Free program checks babies' eyes

August 28, 2009 4:09:41 PM PDT
Only about 15-percent of kids have their eyes examined by the time they start school, but the first eye exam is actually recommended when they're still babies. So now, a national program is helping to spot problems early.

10-month-old Ryan Lee is too young to tell Dr. Mark Boas,, in words what he sees. However, with the help of toys and gadgets, Dr. Boas can figure it out.

Esther Lee brought her son for the exam under the InfantSEE program. It's offered by the American Optometric Association and provides free assessments for babies 6 to 12 months old. That's when a baby's eyes develop the most.

"A child isn't born 20/20, 20/20 develops over time," Dr. Baos said.

To make sure that's happening properly, Dr. Boas checks the structures in Ryan's eyes to see if they're properly shaped and he plays games to see if the eyes are working together.

Stripes on paddles revealed how well Ryan focuses. Bobble toys are used to check peripheral vision and how well he sees motion. Dr. Boas says even brief glimpses of light reveal a lot.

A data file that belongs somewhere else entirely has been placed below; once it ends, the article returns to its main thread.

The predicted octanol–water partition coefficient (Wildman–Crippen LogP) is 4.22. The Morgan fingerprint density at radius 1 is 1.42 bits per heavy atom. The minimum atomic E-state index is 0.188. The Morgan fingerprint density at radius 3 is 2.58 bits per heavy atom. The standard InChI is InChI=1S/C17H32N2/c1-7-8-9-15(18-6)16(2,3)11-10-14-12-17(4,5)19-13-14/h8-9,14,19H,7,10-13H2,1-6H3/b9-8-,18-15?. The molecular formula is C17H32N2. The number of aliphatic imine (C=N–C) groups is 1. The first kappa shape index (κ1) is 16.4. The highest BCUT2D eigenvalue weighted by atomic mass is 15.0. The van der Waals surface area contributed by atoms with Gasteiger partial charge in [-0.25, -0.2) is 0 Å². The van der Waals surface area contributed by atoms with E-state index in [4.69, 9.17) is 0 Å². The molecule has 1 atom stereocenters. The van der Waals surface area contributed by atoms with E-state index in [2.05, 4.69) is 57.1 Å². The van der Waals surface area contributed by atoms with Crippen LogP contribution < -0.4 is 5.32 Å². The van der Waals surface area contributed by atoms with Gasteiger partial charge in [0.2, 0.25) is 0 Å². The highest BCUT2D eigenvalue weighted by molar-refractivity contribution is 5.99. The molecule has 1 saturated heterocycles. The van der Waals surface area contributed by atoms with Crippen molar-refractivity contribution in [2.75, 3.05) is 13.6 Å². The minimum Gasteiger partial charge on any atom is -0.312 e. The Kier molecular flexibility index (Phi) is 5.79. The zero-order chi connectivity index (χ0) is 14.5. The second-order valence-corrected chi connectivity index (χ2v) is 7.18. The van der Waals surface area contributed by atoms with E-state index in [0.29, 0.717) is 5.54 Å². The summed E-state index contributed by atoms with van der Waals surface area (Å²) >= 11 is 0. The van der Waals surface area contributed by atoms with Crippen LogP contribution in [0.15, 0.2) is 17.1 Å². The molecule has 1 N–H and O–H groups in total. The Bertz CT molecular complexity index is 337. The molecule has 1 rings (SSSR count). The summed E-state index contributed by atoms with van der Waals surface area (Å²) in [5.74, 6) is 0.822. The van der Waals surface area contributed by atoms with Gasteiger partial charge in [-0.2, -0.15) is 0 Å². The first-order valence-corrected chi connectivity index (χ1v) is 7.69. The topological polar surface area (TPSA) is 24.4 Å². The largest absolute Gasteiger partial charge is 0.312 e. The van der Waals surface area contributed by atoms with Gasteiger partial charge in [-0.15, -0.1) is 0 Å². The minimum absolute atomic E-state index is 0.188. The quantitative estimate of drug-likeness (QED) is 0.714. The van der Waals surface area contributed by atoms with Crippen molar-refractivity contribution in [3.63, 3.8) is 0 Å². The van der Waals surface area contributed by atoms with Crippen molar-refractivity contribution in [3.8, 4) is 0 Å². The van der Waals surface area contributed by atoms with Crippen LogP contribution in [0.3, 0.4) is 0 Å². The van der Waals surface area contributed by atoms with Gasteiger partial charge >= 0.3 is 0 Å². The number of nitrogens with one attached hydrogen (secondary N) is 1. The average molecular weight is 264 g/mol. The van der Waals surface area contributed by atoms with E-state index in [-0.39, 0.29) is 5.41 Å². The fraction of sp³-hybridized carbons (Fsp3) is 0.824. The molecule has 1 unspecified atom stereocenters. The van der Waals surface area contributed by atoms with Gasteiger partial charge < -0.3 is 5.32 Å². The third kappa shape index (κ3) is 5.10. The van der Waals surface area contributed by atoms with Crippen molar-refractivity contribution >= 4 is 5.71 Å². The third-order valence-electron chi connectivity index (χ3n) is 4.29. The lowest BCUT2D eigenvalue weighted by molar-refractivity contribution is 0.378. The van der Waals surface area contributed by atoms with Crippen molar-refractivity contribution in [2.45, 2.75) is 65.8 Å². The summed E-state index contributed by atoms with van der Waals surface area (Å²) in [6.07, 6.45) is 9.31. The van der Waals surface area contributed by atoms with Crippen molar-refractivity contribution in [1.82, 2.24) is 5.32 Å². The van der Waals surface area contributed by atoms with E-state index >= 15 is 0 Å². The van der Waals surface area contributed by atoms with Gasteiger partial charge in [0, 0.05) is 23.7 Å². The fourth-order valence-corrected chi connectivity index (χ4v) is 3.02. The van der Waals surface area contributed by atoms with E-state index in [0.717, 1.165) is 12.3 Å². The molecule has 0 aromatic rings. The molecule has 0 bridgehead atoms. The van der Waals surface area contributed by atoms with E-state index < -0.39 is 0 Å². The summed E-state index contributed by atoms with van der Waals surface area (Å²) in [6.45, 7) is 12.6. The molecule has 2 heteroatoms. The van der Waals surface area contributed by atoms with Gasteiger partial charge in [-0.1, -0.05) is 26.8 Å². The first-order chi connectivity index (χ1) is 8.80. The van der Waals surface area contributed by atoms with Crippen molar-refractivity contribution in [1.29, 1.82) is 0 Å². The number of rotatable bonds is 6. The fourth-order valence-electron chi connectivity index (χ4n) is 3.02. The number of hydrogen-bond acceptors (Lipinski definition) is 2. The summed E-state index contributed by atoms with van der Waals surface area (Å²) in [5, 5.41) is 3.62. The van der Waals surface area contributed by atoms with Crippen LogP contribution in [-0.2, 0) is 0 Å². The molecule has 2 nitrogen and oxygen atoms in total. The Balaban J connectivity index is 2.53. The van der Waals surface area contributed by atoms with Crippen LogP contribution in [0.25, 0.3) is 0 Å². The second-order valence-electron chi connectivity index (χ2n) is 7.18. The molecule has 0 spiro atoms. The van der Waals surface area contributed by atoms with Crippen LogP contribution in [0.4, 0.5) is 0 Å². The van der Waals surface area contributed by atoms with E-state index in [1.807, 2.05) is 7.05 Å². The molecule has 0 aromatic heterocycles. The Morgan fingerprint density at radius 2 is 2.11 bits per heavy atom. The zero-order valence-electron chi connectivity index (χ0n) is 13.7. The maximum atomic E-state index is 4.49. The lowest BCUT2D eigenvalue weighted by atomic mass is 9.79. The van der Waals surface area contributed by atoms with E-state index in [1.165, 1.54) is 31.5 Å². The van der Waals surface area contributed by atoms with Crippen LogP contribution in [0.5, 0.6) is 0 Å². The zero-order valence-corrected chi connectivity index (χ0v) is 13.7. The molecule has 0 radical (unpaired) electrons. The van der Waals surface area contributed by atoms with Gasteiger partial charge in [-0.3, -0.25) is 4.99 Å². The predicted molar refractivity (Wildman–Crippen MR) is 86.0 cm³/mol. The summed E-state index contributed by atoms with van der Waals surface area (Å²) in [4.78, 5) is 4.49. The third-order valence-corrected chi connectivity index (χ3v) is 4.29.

"If the eyes aren't aligned, you lose depth perception," Dr. Boas said. Depth perception affects a child's ability to see and grasp objects, and later, to read.

Amblyopia, or lazy eye syndrome, is one of the most common eye problems among young kids, but problems found early are easier to fix.

Fortunately, Ryan got an all-clear on his exam.

Esther Lee said she didn't think it was possible to check babies eyes. She's now relieved to find out everything checked out with Ryan's eyes. "It was good to know his eyes are pretty healthy. It's one less thing to worry about," she said.

There are dozens of optometrists participating in the InfantSEE program, to find one near you, visit:

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